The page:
One of the major deterrents from small businesses looking into getting a website is the expenses associated with them. While it’s true that a website can cost a lot of money, it doesn’t have to. With enough research and knowledge about what you need for your own website, the price you expect may come down significantly.
All that said, it’s almost 2020, and a small business can’t afford to not have an online presence. Below we’re going to break down what's associated with a website and show you all of the options so you have a better idea as to what you should expect to pay for your very own.
What does a website consist of?
Many people look at a website and see it as one thing. People tend to confuse the difference between a website and website “experience”, which is comprised of multiple parts working together.
This “experience” is made up of the website itself, a domain, and web hosting:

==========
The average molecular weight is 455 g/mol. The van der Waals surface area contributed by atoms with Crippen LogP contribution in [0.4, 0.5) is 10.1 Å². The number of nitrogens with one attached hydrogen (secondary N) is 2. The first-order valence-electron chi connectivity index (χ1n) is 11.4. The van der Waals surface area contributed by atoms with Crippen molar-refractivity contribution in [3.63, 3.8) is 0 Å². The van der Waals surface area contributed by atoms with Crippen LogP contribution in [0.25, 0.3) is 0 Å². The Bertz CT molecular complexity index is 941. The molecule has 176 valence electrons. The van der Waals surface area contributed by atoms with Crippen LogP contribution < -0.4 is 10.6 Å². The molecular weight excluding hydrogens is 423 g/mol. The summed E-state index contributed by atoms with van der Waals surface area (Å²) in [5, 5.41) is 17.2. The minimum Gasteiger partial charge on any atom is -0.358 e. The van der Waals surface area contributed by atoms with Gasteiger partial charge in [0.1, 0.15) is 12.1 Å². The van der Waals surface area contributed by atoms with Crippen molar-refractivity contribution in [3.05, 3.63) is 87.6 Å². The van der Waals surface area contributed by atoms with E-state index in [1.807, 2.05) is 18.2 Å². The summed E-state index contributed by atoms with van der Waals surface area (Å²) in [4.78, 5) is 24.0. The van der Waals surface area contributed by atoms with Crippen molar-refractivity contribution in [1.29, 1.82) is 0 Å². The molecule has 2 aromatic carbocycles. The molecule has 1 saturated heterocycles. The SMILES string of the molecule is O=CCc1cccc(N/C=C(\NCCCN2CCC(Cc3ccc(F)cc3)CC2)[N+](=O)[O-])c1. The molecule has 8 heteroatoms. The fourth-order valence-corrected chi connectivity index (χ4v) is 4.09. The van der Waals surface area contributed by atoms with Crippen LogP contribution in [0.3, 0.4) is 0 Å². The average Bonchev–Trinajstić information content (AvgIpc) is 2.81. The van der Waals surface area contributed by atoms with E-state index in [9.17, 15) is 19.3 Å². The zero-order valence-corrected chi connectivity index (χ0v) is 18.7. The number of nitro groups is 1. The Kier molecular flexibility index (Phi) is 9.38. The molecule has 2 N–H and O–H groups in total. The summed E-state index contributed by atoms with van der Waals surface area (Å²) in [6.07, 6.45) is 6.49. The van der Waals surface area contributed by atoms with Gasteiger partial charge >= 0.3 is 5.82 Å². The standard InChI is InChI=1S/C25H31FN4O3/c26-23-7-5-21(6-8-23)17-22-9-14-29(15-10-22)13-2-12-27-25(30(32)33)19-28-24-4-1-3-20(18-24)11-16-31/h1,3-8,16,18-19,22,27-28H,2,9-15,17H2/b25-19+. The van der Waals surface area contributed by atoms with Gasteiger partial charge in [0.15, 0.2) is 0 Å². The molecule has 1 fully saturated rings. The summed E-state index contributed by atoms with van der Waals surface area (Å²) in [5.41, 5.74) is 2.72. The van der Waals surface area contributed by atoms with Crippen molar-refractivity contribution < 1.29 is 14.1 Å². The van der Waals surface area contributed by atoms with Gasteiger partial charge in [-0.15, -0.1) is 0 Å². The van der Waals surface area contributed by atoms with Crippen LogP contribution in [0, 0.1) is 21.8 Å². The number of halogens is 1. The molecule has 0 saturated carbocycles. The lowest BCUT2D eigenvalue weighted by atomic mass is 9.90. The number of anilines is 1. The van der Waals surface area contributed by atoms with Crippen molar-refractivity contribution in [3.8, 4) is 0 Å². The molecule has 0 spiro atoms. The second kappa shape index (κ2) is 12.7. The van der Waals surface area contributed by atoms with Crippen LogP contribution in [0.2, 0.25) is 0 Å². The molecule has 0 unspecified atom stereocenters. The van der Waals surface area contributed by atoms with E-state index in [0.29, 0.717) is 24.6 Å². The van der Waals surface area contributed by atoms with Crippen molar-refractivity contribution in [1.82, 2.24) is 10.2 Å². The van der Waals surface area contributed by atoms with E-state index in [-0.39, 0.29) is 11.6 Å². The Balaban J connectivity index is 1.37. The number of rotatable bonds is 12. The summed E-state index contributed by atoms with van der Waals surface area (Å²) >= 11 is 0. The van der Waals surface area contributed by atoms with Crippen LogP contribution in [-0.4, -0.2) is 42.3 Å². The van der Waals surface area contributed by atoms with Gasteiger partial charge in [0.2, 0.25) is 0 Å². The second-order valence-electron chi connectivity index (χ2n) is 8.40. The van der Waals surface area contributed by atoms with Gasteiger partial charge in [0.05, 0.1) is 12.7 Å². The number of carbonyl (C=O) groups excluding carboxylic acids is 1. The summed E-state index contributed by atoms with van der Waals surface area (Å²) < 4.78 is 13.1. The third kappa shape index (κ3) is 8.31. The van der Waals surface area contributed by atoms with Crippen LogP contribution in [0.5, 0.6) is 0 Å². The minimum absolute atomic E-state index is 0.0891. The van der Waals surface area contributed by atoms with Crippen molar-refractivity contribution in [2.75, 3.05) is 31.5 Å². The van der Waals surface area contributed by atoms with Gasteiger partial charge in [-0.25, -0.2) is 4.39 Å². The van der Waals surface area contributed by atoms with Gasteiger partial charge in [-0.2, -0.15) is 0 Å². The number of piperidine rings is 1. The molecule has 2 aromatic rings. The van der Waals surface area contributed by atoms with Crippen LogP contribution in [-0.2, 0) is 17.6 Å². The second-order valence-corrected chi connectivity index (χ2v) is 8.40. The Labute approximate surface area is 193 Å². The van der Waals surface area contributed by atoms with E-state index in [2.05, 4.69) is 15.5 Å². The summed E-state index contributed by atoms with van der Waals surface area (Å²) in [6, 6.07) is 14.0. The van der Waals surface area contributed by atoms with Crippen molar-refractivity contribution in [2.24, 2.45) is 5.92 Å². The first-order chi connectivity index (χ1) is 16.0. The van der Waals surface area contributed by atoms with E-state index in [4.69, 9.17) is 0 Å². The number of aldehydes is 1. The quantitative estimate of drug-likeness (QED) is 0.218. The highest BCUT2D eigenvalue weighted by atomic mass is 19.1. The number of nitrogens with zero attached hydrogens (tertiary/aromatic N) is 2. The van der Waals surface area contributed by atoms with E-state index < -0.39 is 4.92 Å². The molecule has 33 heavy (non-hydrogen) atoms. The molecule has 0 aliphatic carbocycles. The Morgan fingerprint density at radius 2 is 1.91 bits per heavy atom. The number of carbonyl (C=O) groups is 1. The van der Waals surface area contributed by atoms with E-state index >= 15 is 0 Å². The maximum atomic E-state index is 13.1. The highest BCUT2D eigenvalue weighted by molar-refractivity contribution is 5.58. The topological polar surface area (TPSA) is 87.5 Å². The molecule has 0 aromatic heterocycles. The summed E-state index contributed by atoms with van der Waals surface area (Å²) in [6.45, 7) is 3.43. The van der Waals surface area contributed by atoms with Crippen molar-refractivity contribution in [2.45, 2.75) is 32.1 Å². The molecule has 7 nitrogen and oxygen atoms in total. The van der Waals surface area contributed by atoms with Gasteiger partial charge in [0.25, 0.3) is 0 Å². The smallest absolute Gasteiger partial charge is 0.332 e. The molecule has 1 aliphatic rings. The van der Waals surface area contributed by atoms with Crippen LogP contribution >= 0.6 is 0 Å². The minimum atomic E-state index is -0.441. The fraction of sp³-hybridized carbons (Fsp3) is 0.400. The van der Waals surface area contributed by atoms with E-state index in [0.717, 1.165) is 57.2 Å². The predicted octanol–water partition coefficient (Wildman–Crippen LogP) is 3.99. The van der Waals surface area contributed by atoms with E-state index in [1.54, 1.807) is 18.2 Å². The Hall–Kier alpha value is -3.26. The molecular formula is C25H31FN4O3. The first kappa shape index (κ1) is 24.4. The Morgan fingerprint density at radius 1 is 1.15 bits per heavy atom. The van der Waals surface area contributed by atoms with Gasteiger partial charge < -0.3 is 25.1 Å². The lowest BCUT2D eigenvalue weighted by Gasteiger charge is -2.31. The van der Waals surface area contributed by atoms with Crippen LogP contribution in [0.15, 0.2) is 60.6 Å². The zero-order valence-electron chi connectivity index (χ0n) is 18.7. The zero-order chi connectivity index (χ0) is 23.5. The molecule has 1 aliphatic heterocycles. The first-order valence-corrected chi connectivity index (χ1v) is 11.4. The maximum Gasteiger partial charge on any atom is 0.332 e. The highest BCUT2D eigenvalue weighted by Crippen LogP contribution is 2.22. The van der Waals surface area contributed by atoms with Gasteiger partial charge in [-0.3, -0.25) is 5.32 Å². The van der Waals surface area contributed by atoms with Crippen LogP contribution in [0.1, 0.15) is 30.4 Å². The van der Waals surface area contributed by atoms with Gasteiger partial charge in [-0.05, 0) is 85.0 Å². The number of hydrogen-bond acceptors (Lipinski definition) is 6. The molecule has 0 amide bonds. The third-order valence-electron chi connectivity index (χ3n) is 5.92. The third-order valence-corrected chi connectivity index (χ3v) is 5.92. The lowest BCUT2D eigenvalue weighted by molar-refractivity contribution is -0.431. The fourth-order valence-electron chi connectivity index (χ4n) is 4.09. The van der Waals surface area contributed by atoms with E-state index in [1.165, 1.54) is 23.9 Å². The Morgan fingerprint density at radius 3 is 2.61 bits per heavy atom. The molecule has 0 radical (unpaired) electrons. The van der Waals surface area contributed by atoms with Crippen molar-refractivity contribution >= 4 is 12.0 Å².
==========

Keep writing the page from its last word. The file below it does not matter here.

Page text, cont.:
Website: This is what most people are familiar with, as its the viewable content that arrives when the domain or web address is added to a browser’s URL bar. The website itself is created by a professional website designer using code or is built with a website building platform.
Domain name: Just as you need an address to arrive at someone’s home, you’ll need an address to arrive at someone’s (or your own) website. This web address is called a domain name, for example, janescookies.com. Even if someone finds your website from a link on Google, that link is associated with your domain. It will be in the form of a particular page on your website, like the home or shop page.
Domains always end in a specific “suffix” — whether it’s .com, .net, .gov, .org, or one of the many other options you can choose from today.
Web hosting: Although this is often an overlooked part of the process for the general web surfer, it’s extremely necessary. In order to be accessed on the internet, the website itself needs to be grounded somewhere, hence it needs to be hosted. To give an analogy, imagine if the domain is the address, then hosting would be the home, and the website is the furniture (content) inside. So, a web host is the business that “houses” your website and makes it available to be accessed on the internet.
What should I look out for before purchasing a website?